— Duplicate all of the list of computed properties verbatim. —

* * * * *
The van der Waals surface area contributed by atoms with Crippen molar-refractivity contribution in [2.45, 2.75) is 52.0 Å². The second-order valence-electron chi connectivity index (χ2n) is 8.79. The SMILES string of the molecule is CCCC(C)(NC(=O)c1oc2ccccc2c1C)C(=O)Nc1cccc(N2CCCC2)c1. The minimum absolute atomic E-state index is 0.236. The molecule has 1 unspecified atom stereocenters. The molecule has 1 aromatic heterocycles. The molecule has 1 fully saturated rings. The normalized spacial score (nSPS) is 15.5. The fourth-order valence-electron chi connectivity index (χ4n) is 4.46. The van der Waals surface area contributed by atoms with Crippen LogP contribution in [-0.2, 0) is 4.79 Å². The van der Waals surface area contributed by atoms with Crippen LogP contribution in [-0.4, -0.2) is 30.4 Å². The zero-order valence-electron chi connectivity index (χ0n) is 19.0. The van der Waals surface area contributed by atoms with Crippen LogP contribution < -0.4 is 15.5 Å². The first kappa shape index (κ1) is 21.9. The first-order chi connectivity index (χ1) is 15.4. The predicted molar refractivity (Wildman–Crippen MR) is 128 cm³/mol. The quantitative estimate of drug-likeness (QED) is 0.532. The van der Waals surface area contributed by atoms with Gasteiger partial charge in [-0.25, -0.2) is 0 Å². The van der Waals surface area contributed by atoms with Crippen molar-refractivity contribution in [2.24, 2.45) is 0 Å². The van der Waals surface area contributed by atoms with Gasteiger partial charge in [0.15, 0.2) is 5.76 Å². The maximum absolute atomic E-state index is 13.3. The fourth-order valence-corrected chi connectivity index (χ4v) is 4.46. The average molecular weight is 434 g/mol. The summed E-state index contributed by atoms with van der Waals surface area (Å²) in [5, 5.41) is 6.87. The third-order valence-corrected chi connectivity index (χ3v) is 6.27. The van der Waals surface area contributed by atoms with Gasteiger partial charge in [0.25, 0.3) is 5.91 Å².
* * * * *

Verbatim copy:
The van der Waals surface area contributed by atoms with Crippen molar-refractivity contribution in [2.45, 2.75) is 52.0 Å². The second-order valence-electron chi connectivity index (χ2n) is 8.79. The SMILES string of the molecule is CCCC(C)(NC(=O)c1oc2ccccc2c1C)C(=O)Nc1cccc(N2CCCC2)c1. The minimum absolute atomic E-state index is 0.236. The molecule has 1 unspecified atom stereocenters. The molecule has 1 aromatic heterocycles. The molecule has 1 fully saturated rings. The normalized spacial score (nSPS) is 15.5. The fourth-order valence-electron chi connectivity index (χ4n) is 4.46. The van der Waals surface area contributed by atoms with Crippen LogP contribution in [-0.2, 0) is 4.79 Å². The van der Waals surface area contributed by atoms with Crippen LogP contribution in [-0.4, -0.2) is 30.4 Å². The zero-order valence-electron chi connectivity index (χ0n) is 19.0. The van der Waals surface area contributed by atoms with Crippen LogP contribution < -0.4 is 15.5 Å². The first kappa shape index (κ1) is 21.9. The first-order chi connectivity index (χ1) is 15.4. The predicted molar refractivity (Wildman–Crippen MR) is 128 cm³/mol. The quantitative estimate of drug-likeness (QED) is 0.532. The van der Waals surface area contributed by atoms with Gasteiger partial charge in [-0.25, -0.2) is 0 Å². The van der Waals surface area contributed by atoms with Crippen molar-refractivity contribution in [2.24, 2.45) is 0 Å². The van der Waals surface area contributed by atoms with Gasteiger partial charge in [0.15, 0.2) is 5.76 Å². The maximum absolute atomic E-state index is 13.3. The fourth-order valence-corrected chi connectivity index (χ4v) is 4.46. The average molecular weight is 434 g/mol. The summed E-state index contributed by atoms with van der Waals surface area (Å²) in [5, 5.41) is 6.87. The third-order valence-corrected chi connectivity index (χ3v) is 6.27. The van der Waals surface area contributed by atoms with Gasteiger partial charge in [0.25, 0.3) is 5.91 Å².